That means that so far, in this week alone, I postponed a tempo run from Monday evening to Tuesday morning when I remembered that I had something important to do on Monday evening. I also moved my planned Tuesday evening bike ride to Wednesday evening after I got to Rob’s house, saw that he wasn’t feeling well, and decided it was more important to be a decent partner and make him dinner than it was to go for a bike ride.
And that’s good. There’s not much room for flexibility during Ironman training. But there is now, and a part of finding a schedule that’s maintainable in the long term is embracing that extra wiggle room.
Monday: Swim—3100 yards
I had a little trouble waking up (I swear I used to be a morning person!), but I did make it to swimming. We did more of a distance workout which was welcome. We tend to do more short stuff, and it’s sometimes nice to take a break from gut-busting 50s and 100s. It didn’t make the workout easier, per se. Just a different kind of hard. 300 swim 200 kick 100 pull 4 x 50 (10 kick barrel roll) 6 x 50 (closed fist) 2 x 250 build 5 x 100 descend 10 x 50 overkick @ :55 500 negative split (3:50, 3:28)
I switched off leading the intervals with another woman in my lane. I led the five 100s, and I was determined to do it “right” and get faster with each one. So when I popped up out of the water after the first one and saw I had hit 1:30, I was a little pissed at myself. I didn’t think I was going to be able to each 100 faster than the last with a starting point of 1:30. But I went for it anyway. And I ended up nailing it! My approximate times for the 100s were 1:30, 1:27, 1:23, 1:20, and 1:18. I was pretty gassed at the end, but our lane didn’t push the 50s too hard which gave me a chance to recover before the 500. And, despite feeling more tired than the last time I ended a workout on a 500 negative split, I ended up swimming it a couple seconds faster. As I got out of the pool at the end of practice, I gave the coach a typical wow-I-can’t-believe-I-did-that spiel about the five 100s. He said that I probably needed to start adjusting my expectations for myself. And he’s probably right. I need to start expecting a little more of myself because I’ve shown that I’m a pretty decent swimmer.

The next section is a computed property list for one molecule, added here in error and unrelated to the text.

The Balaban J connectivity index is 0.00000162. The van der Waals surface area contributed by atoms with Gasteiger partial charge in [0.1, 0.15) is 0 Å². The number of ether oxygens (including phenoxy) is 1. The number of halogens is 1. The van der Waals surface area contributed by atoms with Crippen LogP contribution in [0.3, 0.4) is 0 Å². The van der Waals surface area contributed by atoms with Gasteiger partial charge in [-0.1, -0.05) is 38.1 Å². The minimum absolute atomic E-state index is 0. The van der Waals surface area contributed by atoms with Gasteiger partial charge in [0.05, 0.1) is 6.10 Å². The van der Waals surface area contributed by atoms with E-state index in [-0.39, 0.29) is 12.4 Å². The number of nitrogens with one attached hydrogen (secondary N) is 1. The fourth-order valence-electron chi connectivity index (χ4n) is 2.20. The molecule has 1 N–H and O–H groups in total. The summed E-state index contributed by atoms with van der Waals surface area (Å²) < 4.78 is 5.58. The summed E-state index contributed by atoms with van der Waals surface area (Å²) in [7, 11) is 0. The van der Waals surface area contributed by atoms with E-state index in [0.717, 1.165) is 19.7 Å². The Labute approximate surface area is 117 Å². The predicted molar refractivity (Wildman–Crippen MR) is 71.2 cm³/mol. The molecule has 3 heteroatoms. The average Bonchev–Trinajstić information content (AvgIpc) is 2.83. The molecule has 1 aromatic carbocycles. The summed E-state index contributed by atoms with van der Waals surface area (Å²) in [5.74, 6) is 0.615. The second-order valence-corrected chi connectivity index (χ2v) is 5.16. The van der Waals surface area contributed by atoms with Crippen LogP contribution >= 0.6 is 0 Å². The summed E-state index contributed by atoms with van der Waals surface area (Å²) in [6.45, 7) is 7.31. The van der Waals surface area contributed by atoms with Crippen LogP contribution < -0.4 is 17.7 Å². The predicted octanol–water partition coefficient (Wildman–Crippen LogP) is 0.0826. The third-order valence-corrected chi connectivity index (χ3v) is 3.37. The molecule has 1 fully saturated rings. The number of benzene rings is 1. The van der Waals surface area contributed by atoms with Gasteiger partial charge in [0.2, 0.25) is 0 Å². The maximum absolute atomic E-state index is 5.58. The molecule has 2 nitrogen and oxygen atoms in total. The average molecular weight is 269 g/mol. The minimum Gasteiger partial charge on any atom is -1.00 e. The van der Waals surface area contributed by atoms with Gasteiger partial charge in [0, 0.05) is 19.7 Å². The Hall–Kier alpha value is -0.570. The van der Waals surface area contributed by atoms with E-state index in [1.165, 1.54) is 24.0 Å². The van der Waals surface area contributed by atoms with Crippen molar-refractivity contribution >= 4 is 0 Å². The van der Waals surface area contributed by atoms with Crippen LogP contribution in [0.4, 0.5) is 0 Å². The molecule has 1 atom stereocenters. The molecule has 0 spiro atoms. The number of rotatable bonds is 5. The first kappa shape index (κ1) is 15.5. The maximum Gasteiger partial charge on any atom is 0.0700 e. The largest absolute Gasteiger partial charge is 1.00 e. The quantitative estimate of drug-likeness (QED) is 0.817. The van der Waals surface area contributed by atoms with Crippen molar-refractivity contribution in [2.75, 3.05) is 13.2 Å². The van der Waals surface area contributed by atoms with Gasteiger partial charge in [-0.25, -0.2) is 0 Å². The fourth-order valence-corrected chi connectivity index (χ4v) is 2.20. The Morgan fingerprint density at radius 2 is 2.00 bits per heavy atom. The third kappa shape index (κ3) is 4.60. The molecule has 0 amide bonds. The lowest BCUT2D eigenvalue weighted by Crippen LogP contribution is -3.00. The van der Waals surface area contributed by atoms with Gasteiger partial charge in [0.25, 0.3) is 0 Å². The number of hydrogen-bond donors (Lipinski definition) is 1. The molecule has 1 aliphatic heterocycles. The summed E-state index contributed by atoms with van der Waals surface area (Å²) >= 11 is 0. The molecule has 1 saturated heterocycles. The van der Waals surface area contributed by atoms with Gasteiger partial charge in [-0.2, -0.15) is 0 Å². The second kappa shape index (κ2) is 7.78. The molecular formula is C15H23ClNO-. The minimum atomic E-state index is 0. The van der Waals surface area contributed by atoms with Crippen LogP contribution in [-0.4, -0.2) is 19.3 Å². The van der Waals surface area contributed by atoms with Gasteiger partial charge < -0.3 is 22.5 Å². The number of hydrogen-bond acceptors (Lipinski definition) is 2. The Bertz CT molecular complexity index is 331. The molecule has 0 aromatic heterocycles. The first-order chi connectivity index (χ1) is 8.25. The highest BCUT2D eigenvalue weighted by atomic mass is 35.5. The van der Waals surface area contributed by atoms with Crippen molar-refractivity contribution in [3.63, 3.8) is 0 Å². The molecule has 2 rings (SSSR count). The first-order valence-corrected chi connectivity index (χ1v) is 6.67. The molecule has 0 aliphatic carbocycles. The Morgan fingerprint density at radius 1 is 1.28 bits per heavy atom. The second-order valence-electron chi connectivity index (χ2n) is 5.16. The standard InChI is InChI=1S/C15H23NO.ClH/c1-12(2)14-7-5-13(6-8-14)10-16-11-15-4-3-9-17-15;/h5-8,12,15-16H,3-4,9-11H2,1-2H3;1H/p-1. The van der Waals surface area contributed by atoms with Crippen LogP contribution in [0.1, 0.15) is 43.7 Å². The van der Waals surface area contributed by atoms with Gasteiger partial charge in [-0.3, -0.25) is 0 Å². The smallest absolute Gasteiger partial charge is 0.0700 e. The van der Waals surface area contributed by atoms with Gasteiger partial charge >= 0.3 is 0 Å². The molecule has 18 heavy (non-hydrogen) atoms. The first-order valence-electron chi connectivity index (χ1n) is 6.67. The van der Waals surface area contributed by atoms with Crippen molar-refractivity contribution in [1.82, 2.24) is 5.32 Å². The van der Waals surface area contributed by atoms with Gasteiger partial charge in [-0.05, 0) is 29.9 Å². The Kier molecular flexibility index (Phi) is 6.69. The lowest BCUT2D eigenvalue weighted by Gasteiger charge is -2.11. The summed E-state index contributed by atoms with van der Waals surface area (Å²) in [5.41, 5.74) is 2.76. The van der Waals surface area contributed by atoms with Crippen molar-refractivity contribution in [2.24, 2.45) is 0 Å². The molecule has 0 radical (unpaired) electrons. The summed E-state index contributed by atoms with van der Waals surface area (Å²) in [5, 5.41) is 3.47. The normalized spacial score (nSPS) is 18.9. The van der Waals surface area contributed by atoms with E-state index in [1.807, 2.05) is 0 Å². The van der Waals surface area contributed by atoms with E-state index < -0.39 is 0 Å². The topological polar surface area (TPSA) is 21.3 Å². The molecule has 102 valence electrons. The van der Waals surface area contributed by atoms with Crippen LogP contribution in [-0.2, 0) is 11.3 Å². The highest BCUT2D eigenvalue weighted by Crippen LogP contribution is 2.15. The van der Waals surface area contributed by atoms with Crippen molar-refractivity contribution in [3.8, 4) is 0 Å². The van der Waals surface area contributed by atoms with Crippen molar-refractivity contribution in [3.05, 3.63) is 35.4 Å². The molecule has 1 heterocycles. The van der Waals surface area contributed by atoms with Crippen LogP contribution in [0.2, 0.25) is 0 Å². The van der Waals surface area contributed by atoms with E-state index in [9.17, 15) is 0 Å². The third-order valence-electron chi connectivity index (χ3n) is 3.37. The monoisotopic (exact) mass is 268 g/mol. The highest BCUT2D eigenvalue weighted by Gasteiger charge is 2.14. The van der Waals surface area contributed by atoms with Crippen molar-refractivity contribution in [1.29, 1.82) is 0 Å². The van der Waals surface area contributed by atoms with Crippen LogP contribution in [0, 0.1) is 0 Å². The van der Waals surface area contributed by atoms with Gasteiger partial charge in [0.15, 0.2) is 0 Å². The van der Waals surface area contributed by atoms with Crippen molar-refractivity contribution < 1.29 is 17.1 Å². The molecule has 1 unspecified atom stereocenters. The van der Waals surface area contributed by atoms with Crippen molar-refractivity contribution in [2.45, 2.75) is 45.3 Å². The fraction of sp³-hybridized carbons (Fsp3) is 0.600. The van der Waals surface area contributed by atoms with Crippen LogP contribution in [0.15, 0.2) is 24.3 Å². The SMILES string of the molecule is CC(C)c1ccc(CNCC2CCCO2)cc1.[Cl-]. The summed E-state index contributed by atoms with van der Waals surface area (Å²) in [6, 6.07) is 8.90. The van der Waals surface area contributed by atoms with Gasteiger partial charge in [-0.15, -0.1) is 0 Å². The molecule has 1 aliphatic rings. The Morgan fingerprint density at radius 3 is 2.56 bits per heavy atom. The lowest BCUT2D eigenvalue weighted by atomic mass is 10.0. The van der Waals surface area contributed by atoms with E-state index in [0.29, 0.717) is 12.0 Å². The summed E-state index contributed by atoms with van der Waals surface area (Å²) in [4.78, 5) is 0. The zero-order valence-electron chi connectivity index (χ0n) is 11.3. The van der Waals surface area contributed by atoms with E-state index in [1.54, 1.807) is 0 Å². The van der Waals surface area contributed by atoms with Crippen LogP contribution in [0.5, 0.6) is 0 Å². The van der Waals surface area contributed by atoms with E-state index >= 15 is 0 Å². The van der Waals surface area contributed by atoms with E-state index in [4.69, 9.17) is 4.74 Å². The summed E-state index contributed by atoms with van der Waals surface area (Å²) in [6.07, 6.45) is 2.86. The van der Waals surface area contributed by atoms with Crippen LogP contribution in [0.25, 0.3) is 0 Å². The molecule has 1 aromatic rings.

Tuesday: Bike—25(ish) miles; Run—3.5 miles (28:11)
I worked out twice on Tuesday! My car was in the shop, so I worked from home. I actually rode my bike to go pick up my car around the middle of the day. I couldn’t find my Garmin before taking off, so I just rode without it. It was a nice break from data. I rode reasonably hard, but it was a great ride. I’ve missed my bike. The cooler weather and fall colors were amazing as well. I used the opportunity to try out some of the cycling clothes I got from the employee sale with Rob, and they didn’t disappoint. The shorts in particular were very comfortable.
After I got home with my car and finished working for the day, I headed out for a short run. I was surprised at how tough it felt. I guess I was kind of expecting that running would feel effortless since I had a decent race a few days earlier. Obviously, that’s ridiculous, but subconscious beliefs often are.
Wednesday: Swim—2350 yards
I headed to the pool early (as usual) for a good, hard swim workout. We did a shorter warmup because some folks were going to leave a bit early due to the water at the pool being shut off around 7:30am. I’m always out by 7:15am anyway, so I wasn’t affected at all. 500 skips (swim, kick, IM, pull, swim) 3 x 50 (10 kick roll) 3 x 50 (closed fist) 8 x 75 (kick, scull, swim) 2 x 100 (fast) 100 easy 12 x 25 @ :25 100 easy 5 x 50 (2 turns)
Practice felt a bit rough. I just didn’t feel on top of my game. The 25s in particular felt hard. But during practice, I miscalculated how long it was taking me to swim them. I had a touch over five seconds to rest for each one. For some reason (I blame the morning), I thought this meant I was swimming them in just under 25 seconds. Clearly, since the interval was 25 seconds, I was swimming them just under 20 seconds. Big difference there.
After work, I rather reluctantly geared up to ride Emigration Canyon. I had something to get done in the evening, and I considered skipping the ride to work on it instead. However, I decided to stick to the plan and do my ride. I had planned to do some intervals, but since I wasn’t feeling super into it, I decided to just climb Emigration instead. Lo and behold, partway up, I started to see some surprising speeds on my Garmin. Huh. So I pushed the pace a little more, and by the time I reached the start of the final grind, I was in a good position to PR the climb. I pushed the final climb hard and ended up breaking that training PR by about thirty seconds. Not bad.
Thursday: Swim—2800 yards